Political groups and sociologists were immediately on the scene to explain to the rebels what they were rebelling about, and political and sociological explanations have vied with each other ever since. At a distance of twenty years, one can say that from the start, the sociological explanation benefited from endorsement by prestigious intellectuals and the most respected journals, and that it has easily won acceptance as the major factor. More than that, sociology in general has won out over politics in the twenty years since May 68, to the point where political behavior risks becoming a minor category of sociological observation. France since May 68 has seen a drastic decline of political thinking, other than the very specialized sort practiced by the small (and brilliant) professional political class.

 

The sociological explanation has triumphed largely as a result of the unadaptability of the contending political explanations. Alain Touraine calls May 68 "new wine in old bottles". Karl Marx, he recalls, was very hard on the Paris Commune. The Communards used the exalted language of the 1789 Revolution, unaware that the future was with the labor movement, which they rejected. In May 68, the students, not realizing that they themselves were the new agent for social change, insisted on bringing out the workers, who were much weaker than they were, and who "used the language of the previous century".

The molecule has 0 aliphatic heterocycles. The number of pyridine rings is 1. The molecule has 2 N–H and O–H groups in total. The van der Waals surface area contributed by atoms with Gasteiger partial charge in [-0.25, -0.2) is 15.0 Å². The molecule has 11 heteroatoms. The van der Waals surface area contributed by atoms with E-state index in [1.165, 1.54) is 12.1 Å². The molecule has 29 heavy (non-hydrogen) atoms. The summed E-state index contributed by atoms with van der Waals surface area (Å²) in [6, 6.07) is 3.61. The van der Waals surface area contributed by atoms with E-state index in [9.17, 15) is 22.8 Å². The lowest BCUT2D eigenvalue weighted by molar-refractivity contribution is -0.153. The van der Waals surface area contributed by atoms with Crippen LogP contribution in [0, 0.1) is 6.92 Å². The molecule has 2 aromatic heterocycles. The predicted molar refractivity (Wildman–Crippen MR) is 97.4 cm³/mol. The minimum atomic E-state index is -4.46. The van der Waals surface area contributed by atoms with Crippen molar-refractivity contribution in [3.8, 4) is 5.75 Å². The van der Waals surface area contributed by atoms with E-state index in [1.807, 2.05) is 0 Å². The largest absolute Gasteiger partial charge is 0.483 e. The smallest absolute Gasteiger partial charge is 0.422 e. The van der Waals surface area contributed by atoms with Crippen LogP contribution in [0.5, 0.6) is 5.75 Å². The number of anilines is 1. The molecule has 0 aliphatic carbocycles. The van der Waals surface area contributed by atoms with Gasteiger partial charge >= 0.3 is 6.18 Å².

Touraine’s old student Daniel Cohn-Bendit agrees that May was "a mix between the last revolution of the nineteenth century and a completely new movement that raised the problems of the end of the twentieth".

 

It is certainly true that the revolutionary projects championed by the contending Leninist vanguard groups, of which Krivine’s Communist Revolutionary League and short-lived Maoist Gauche Prolétarienne were the most influential, were remarkably anachronistic and unsuited to a contemporary advanced industrial society. But it is also true, as Edgar Morin wrote in his article on "The Student Commune", that "workerism, far from dividing the movement as one might have thought, provided the ideology enabling it to self-justify its cultural struggle (for a university open to the people) and its political struggle (for a people’s state)".